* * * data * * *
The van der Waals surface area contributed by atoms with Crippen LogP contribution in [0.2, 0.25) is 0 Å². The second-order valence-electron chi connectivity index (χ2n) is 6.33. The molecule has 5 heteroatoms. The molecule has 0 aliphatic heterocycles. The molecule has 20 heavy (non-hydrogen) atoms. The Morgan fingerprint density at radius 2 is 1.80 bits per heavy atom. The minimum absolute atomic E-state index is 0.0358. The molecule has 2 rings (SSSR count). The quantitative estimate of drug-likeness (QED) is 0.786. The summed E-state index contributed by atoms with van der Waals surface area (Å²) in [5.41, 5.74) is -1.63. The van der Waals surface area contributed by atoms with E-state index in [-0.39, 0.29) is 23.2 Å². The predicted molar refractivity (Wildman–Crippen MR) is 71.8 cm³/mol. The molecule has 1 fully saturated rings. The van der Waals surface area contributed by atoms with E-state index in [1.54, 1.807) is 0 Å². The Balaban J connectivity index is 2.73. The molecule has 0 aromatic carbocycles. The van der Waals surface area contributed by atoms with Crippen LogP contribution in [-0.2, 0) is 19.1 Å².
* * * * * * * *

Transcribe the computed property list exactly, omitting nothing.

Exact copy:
The van der Waals surface area contributed by atoms with Crippen LogP contribution in [0.2, 0.25) is 0 Å². The second-order valence-electron chi connectivity index (χ2n) is 6.33. The molecule has 5 heteroatoms. The molecule has 0 aliphatic heterocycles. The molecule has 20 heavy (non-hydrogen) atoms. The Morgan fingerprint density at radius 2 is 1.80 bits per heavy atom. The minimum absolute atomic E-state index is 0.0358. The molecule has 2 rings (SSSR count). The quantitative estimate of drug-likeness (QED) is 0.786. The summed E-state index contributed by atoms with van der Waals surface area (Å²) in [5.41, 5.74) is -1.63. The van der Waals surface area contributed by atoms with E-state index in [-0.39, 0.29) is 23.2 Å². The predicted molar refractivity (Wildman–Crippen MR) is 71.8 cm³/mol. The molecule has 1 fully saturated rings. The van der Waals surface area contributed by atoms with E-state index in [1.54, 1.807) is 0 Å². The Balaban J connectivity index is 2.73. The molecule has 0 aromatic carbocycles. The van der Waals surface area contributed by atoms with Crippen LogP contribution in [-0.2, 0) is 19.1 Å².